While the Newport Folk Festival became the genre’s preeminent showcase soon after George Wein founded it in 1959, it wasn’t the first of its kind in New England, nor is it the region’s longest running. The oldest is the New England Folk Festival, which started in 1944 – when the folk-revival freight train that barreled across the nation in the ‘50s and ‘60s was just leaving the station – and continues to this day.
And over the past eight decades – during which time the NEFF has been held in Massachusetts (Boston, Worcester, Brockton, Lowell, Natick, Marlborough), New Hampshire (Exeter, Manchester) and Rhode Island (North Kingston) – dozens of other multi-day folk and world-music celebrations have come and gone across the area. Among ongoing ones are the Lowell Folk Festival and the Green River Festival in Massachusetts, the CT Folk Fest in Connecticut, the Ossipee Valley Music Festival in Maine and the Mountain Bluegrass and Roots Festival in Vermont, all of which went ahead in 2023 after surviving two years of Covid-19 shutdowns.
Among the ones that didn’t weather the pandemic’s storm well enough to stay afloat was the New Bedford Folk Festival, held in July, which folded up its tent after 25 years following the 2022 event. Despite its extremely convenient locale – about 30 miles from Providence, 55 from Boston and 60 from Worcester – the organizers decided that rising costs made the festival unsustainable, echoing announcements of a 2023 hiatus or complete closure by the Vancouver Folk Fest, the Philadelphia Folk Fest and northern California’s Kate Wolf Music Festival.
“Covid was brutal,” said Rosemary Gill, president and CEO of Zeiterion Performing Arts Center, which produced the New Bedford event from 2016, in a February 2023 interview with The Boston Globe, noting that there were several other contributing factors such as not wanting to put the situation “on the backs of festival-goers” by raising ticket prices. “Expenses for the festival doubled, from renting port-o-johns to sound equipment,” she said.
Alan and Helene Korolenko
Called Summerfest from its opening year, 1996, until 2013 when it was renamed the New Bedford Folk Festival, the original coordinators were Alan and Helene Korolenko of Westport (about six miles outside New Bedford), who had been on the steering committee for the Eisteddfod Folk Festival at UMass Dartmouth in 1987 and 1988 and were the New Bedford event’s musical directors after Zeiterion took over its production.
Attendance, Revenue Generation
In each of the festival’s last five years, about 3,000 people bought tickets and roughly 15,000 tourists flocked to the New Bedford area on the weekend of the event, contributing some $3 million to the local economy, according to Zeiterion’s Gill.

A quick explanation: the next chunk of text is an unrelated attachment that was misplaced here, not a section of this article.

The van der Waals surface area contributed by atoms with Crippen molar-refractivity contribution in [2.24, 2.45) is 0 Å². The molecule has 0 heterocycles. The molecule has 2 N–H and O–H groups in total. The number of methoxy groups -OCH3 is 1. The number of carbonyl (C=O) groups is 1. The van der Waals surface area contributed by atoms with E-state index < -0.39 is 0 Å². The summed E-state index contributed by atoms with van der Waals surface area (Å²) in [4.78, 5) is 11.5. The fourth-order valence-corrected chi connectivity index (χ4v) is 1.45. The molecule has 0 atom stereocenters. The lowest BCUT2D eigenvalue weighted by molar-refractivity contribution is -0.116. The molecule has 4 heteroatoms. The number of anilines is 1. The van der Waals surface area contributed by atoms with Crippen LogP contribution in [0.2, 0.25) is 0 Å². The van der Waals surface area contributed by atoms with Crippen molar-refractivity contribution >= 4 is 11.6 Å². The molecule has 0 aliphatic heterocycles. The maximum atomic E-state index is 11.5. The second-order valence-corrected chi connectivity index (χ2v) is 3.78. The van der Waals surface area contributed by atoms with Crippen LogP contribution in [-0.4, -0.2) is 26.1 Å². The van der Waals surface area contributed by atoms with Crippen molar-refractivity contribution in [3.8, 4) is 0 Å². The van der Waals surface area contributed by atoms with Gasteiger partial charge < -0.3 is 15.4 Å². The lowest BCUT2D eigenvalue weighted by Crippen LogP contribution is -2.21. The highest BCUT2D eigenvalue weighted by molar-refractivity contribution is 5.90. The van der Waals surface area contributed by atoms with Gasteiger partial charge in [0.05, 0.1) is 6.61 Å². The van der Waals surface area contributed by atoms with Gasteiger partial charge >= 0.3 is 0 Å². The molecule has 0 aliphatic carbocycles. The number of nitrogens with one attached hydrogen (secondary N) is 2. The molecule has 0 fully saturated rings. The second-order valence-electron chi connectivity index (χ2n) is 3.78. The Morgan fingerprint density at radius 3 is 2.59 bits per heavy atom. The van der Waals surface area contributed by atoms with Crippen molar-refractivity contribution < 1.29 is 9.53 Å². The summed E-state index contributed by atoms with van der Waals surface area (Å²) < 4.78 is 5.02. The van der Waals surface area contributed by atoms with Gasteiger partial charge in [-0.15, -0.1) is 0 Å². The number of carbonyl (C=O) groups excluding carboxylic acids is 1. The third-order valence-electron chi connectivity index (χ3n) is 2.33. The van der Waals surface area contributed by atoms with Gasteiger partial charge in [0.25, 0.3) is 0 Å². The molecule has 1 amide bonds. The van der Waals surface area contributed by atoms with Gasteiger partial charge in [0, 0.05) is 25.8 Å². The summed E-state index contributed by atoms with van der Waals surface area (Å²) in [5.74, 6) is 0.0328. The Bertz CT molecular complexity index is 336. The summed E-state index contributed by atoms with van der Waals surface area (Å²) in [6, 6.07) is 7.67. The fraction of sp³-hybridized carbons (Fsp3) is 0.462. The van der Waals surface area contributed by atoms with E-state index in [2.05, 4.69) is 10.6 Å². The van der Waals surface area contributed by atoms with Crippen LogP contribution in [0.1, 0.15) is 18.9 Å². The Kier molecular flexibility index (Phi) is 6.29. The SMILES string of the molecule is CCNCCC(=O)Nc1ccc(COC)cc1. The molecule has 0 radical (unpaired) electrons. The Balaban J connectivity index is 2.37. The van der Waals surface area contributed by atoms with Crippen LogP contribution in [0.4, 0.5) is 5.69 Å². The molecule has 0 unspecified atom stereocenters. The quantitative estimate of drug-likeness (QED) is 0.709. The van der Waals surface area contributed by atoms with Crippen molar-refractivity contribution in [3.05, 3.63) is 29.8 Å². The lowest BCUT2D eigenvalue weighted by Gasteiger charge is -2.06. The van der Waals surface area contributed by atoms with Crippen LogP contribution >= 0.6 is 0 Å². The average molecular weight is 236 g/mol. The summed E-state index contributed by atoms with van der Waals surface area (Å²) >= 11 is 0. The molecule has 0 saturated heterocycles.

“One of the reasons Helene and I continued and enjoyed it right from the beginning is not just to put on the event, which is fine, but we’re doing something for the city,” Alan Korolenko said in an interview with The New Bedford Light in 2022. “We were able to do something positive and bring people into the city. All of a sudden there’s thousands of people milling around, including the performers. They want to go into a restaurant and check out the stores. I’m sure it had a positive effect.”
Debut Event, Steady Growth, Celtic Extravaganza
The debut event in 1996 featured three stages at State Pier on the city’s central waterfront, where there was also a carnival and a seafood tent, and two others for performers and crafts at what it now New Bedford Whaling National Park. By 2008, the event had grown to seven stages across 11 downtown blocks and presented 50 acts, 35 nationally known and 15 up-and-coming regional artists. The festival’s first outing introduced what became one of its most popular events, the Celtic Extravaganza, held as its finale, the debut performance being hosted by Scottish fiddler Johnny Cunningham before an audience of just 90. By 2013, attendance was over 1,000.
Improvisational Artist Workshops
In 1997, the Korolenkos added an element to the program that distinguished the New Bedford Folk Festival from other events: 75- to 90-minute workshops in which artists who’d never performed together gathered in groups of between three and five and created songs around a theme provided by the event organizers, turning part of the festival into an improvisational challenge that became a crowd favorite. “Having workshops that combined Celtic, bluegrass, blues, French Canadian and other genres, you have spontaneous situations going on throughout most of the two days,” Alan said in 2022. “It makes for a classic folk festival. When you have all these first-rate musicians in New Bedford on the same weekend, it would be unfortunate not to put them together.”